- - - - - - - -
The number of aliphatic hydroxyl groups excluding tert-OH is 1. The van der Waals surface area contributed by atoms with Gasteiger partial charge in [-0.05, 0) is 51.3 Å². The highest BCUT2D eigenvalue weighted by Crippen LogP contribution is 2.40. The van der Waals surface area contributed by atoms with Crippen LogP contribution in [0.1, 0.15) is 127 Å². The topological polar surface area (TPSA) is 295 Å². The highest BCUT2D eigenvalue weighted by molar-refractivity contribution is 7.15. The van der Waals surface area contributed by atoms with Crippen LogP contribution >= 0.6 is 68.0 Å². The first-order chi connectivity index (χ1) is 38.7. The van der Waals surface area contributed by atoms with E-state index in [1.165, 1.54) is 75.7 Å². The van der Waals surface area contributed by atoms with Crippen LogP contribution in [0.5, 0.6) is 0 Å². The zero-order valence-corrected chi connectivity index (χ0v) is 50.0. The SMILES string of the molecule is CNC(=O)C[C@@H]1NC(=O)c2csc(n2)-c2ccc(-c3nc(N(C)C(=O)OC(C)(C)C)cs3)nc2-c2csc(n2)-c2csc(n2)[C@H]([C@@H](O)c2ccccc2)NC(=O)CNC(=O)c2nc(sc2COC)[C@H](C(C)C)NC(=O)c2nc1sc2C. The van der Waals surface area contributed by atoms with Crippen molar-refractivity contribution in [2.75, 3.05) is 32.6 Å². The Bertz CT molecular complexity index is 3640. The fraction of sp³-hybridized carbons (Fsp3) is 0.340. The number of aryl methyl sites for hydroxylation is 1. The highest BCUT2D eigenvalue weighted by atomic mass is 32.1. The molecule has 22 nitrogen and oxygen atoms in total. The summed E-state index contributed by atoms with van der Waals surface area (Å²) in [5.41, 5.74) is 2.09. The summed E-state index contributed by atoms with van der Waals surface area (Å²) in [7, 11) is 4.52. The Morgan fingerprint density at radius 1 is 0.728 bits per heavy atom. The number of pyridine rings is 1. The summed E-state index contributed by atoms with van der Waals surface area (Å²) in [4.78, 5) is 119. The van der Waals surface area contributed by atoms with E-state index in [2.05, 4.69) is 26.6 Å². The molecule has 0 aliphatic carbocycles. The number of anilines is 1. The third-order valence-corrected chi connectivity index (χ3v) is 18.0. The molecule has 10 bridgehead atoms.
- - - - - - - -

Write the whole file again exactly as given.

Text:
The number of aliphatic hydroxyl groups excluding tert-OH is 1. The van der Waals surface area contributed by atoms with Gasteiger partial charge in [-0.05, 0) is 51.3 Å². The highest BCUT2D eigenvalue weighted by Crippen LogP contribution is 2.40. The van der Waals surface area contributed by atoms with Crippen LogP contribution in [0.1, 0.15) is 127 Å². The topological polar surface area (TPSA) is 295 Å². The highest BCUT2D eigenvalue weighted by molar-refractivity contribution is 7.15. The van der Waals surface area contributed by atoms with Crippen LogP contribution >= 0.6 is 68.0 Å². The first-order chi connectivity index (χ1) is 38.7. The van der Waals surface area contributed by atoms with E-state index in [1.165, 1.54) is 75.7 Å². The van der Waals surface area contributed by atoms with Crippen LogP contribution in [0.5, 0.6) is 0 Å². The zero-order valence-corrected chi connectivity index (χ0v) is 50.0. The SMILES string of the molecule is CNC(=O)C[C@@H]1NC(=O)c2csc(n2)-c2ccc(-c3nc(N(C)C(=O)OC(C)(C)C)cs3)nc2-c2csc(n2)-c2csc(n2)[C@H]([C@@H](O)c2ccccc2)NC(=O)CNC(=O)c2nc(sc2COC)[C@H](C(C)C)NC(=O)c2nc1sc2C. The van der Waals surface area contributed by atoms with Crippen molar-refractivity contribution in [2.75, 3.05) is 32.6 Å². The Bertz CT molecular complexity index is 3640. The fraction of sp³-hybridized carbons (Fsp3) is 0.340. The number of aryl methyl sites for hydroxylation is 1. The highest BCUT2D eigenvalue weighted by atomic mass is 32.1. The molecule has 22 nitrogen and oxygen atoms in total. The summed E-state index contributed by atoms with van der Waals surface area (Å²) in [5.41, 5.74) is 2.09. The summed E-state index contributed by atoms with van der Waals surface area (Å²) in [7, 11) is 4.52. The Morgan fingerprint density at radius 1 is 0.728 bits per heavy atom. The number of pyridine rings is 1. The summed E-state index contributed by atoms with van der Waals surface area (Å²) in [4.78, 5) is 119. The van der Waals surface area contributed by atoms with E-state index in [2.05, 4.69) is 26.6 Å². The molecule has 0 aliphatic carbocycles. The number of anilines is 1. The third-order valence-corrected chi connectivity index (χ3v) is 18.0. The molecule has 10 bridgehead atoms.